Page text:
I was able to learn about Mayan cacao by raising cacao trees in my own garden in Guatemala, plus visiting cacao plantations in Soconusco and Tabasco
This is the cover, a fragment and a photo used in the book “True History of Chocolate” by Sophie D. Coe and Michael D. Coe.
I also did photography of cacao of Tabasco for the book on cacao of Dr. Yoshiho Yasugi, Minpaku (The National Museum of Ethnology, outside Osaka, Japan).
Cacao in Copan Ruinas village, Honduras
Although the climate and altitude of Copan Ruinas are different than lowland Tabasco and lowland Soconusco and areas of Guatemala where cacao is popular, there are plenty of healthy fruiting cacao trees in this Honduran village, both in at least one of the hotels, and also in the inside patio of the village archaeology museum.
I was first at Copan Ruinas as a typical backpacker tourist, at age 17 or 18. I went in and out seated on sacks of maize in the back of a giant cargo truck (since in these years, the 1960’s, there was no regular bus service from this part of Guatemala).
Theobroma cacao this picture in particular was photographed at the Copan village museo on August 2013.
First experience with Maya cacao was in 1965, at age 19
My first experience with chocolate was at age 19, deep under a royal pyramid at Tikal. He was a student intern at Tikal, taking a year away from Harvard, to work for the University of Pennsylvania project at Tikal.
One of the larger vases in this richly stocked royal burial crypt had once been a liquid. The liquid had dried, and solidified into a structure mixed with a lot of bean-shaped seeds (which were mostly hollow).
At age 19 I had never seen a cacao bean, so I estimated these were some kind of frijol (like the black beans you see in so many restaurants in remote parts of Guatemala). But now that I know what a cacao bean looks like I realize the size and shape of the beans in this vase were cacao size, not frijol sized!
This material was put by me into a plastic bag or appropriate lab container and brought to the Tikal camp lab building. Whether it survived long enough to be analyzed I would doubt it. Too bad, as would be nice to know whether it was cacao or pataxte, and what flavorings were in the liquid around it.
About seven years ago I began growing my own cacao
I grow cacao around the FLAAR office. We have planted pataxte but it wants much more sunlight and warmer weather. Remarkably Theobroma cacao is more adept at adapting than is pataxte. Plus Theobroma cacaogrows faster.
This photograph shows how the fresh new leaves of Theobroma cacao are a remarkable reddish golden color. It’s been seven years since we planted the seeds in our Mayan ethnobotanical research garden at 1500 meters above sea level in the hills overlooking Guatemala City.
I learned a lot about what parts of my garden made the cacao trees the happiest: deep inside a tiny 3 x 3 meter interior patio, with the office walls shielding the tree from sun most of the day, and vines shielding the tree from the sun the rest of the day! But the leaves always work hard to grow above the vines to soak up a tad of sunlight.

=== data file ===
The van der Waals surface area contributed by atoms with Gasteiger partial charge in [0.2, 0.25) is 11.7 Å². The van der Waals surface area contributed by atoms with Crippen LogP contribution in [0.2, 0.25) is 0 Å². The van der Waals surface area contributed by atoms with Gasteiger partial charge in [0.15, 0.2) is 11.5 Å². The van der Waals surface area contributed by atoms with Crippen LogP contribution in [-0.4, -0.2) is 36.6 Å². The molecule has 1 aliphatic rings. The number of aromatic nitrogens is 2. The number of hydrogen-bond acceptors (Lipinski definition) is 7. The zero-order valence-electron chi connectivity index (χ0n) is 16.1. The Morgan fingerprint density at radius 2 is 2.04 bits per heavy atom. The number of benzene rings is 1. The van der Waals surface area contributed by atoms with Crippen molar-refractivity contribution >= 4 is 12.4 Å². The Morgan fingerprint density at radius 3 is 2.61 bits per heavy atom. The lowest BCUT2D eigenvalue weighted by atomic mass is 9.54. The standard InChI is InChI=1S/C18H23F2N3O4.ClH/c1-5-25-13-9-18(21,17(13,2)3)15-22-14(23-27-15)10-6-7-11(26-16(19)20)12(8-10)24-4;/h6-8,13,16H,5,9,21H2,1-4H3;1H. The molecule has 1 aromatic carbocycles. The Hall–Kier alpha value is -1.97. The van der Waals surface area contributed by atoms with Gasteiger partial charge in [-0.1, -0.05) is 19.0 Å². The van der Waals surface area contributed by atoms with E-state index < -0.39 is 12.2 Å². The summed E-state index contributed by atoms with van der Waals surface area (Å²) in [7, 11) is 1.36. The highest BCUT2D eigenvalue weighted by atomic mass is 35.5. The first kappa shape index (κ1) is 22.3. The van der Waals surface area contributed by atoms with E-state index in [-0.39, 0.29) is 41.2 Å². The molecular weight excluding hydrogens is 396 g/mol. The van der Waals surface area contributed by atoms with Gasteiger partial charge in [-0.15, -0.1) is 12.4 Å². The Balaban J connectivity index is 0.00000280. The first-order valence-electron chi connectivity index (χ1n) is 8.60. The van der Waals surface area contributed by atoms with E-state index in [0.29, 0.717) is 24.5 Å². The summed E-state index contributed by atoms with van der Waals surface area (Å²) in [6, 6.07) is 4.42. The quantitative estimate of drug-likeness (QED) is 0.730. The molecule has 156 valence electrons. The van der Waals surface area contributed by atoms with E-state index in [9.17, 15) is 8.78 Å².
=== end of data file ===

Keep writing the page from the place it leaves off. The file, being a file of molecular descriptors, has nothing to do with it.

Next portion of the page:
This tree flowers about every 2 or 3 years (remember, at elevation of 1500 METERS), it is far outside its favored eco-systems). It rarely fruits because wind knocks off the fragile flowers.
But trees up on top of the roof have indeed fruited and they grew quite large. But normally the lack of humidity (and high wind) results in the pods not reaching maturity. Plus the cacao on the roof are in pots, not in the ground. So it is remarkable that they flowered, and fruited (I highly doubt there are midges here to pollinate them…., so clearly these can be self-pollinated).
But although I am not a botanist, my experience here disproves several statements in textbooks and peer-reviewed journals (since not all authors actually grow cacao around their home or office!).
Recently I was off searching for Theobroma angustifolium
Not much information is available on how, when, and why Theobroma angustifolium arrived in Guatemala and adjacent Mexico. 90% of books and peer-reviewed journal articles on cacao of the Olmec, Maya, and Aztec simply do not mention Theobroma angustifolium: they only mention cacao and pataxte.
The Viviero Radell lets us take some pictures of their Theobroma angustifolium on December 27th, 2016.
100 years ago Theobroma angustifolium was widely grown. Today I would be surprised to find any trees of this in Alta Verapaz (Guatemala). We have found two lonely Theobroma angustifolium trees in the Costa Sur (precisely where it filled entire plantations 100, 200, ??? years ago). The reason it is no longer grown is because every other species and variety produces more pods (and more pods that last until you can harvest them).
Most of my work on cacao the last five years has been on the flavorings
While communicating with Dr Michael Coe about five or so years ago, he suggested that the area of cacao research which was most in need of fresh initiative was to study and learn about (and write about) the flavorings for cacao. His comments inspired me to dedicate myself and my support team to first spend several years researching and learning what plants were flavorings, and then three years to go out into the deserts, swamps, forests, and fields of Guatemala (and Honduras and El Salvador) to find, and photograph when flowering, each seasoning plant.
FLAAR now has the largest high-resolution digital photograph archive in the world on all the plants used to flavor cacao (and the plants which were added to cacao beverages with cacao merely as the vehicle for ingesting the special ingredients).
We hope a university or museum will be interested to acquire this photo archive, as dozens of theses and dissertations (plus coffee table books) could be handsomely illustrated with these remarkable photographs in remote areas of Mesoamerica.